Spontaneous resolution of genital chlamydia trachomatis infection in women and protection from reinfection

Academic Article


  • The natural history of chlamydia is variable and may include persisting asymptomatic infection, complications, or spontaneous resolution before treatment. Reinfection is common. We evaluated whether spontaneous resolution was associated with decreased reinfection in women returning for treatment of a positive chlamydia screening test. At enrollment, participants were tested for chlamydia, treated with azithromycin, and scheduled for a 6-month follow-up visit for repeat testing. Two hundred participants returned 1 to 12 months after treatment. Spontaneous resolution at enrollment was demonstrated in 44 (22.0%). Reinfection at follow-up occurred in 33 (16.5%), being more frequent in those with persisting infection at enrollment versus spontaneous resolution (31 of 156 [19.9%] vs 2 of 44 [4.5%]; P =. 016). Adjusting for age, the odds of reinfection was 4 times higher for participants with persisting infection at enrollment (odds ratio 4.0, 95% confidence interval, 1.1-25.6; P =. 034). Chlamydia treatment may attenuate protective immunity in some patients. © 2013 The Author. Published by Oxford University Press on behalf of the Infectious Diseases Society of America. All rights reserved.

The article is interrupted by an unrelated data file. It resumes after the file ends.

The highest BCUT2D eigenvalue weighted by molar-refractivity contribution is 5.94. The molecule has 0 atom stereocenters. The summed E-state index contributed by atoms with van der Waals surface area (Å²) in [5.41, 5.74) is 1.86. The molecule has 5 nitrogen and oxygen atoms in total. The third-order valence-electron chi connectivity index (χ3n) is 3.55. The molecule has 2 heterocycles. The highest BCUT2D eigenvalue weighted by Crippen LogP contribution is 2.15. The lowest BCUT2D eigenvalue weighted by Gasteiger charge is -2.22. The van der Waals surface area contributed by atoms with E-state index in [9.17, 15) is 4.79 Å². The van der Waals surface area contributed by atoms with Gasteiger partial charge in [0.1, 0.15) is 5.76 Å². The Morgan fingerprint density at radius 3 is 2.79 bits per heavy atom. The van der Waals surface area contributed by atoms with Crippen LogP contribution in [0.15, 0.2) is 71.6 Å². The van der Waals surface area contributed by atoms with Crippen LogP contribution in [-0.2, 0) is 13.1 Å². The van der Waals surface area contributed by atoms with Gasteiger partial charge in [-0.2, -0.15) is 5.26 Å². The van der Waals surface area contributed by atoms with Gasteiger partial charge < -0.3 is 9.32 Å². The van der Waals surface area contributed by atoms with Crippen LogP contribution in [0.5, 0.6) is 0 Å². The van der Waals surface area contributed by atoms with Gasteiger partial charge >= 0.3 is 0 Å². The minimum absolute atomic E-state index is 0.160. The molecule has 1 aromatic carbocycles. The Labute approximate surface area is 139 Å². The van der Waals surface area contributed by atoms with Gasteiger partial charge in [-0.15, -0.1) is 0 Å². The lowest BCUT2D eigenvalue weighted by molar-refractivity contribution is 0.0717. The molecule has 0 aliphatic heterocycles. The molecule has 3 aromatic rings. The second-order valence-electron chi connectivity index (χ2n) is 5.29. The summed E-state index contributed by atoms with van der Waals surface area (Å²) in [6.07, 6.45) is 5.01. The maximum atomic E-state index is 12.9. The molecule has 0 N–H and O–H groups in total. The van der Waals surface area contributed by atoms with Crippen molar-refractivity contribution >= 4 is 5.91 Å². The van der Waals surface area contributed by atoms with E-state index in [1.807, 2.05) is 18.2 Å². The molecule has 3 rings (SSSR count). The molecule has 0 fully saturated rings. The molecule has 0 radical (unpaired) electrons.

• Published In

    Digital Object Identifier (doi)

    Author List

  • Geisler WM; Lensing SY; Press CG; Hook EW
  • Start Page

  • 1850
  • End Page

  • 1856
  • Volume

  • 207
  • Issue

  • 12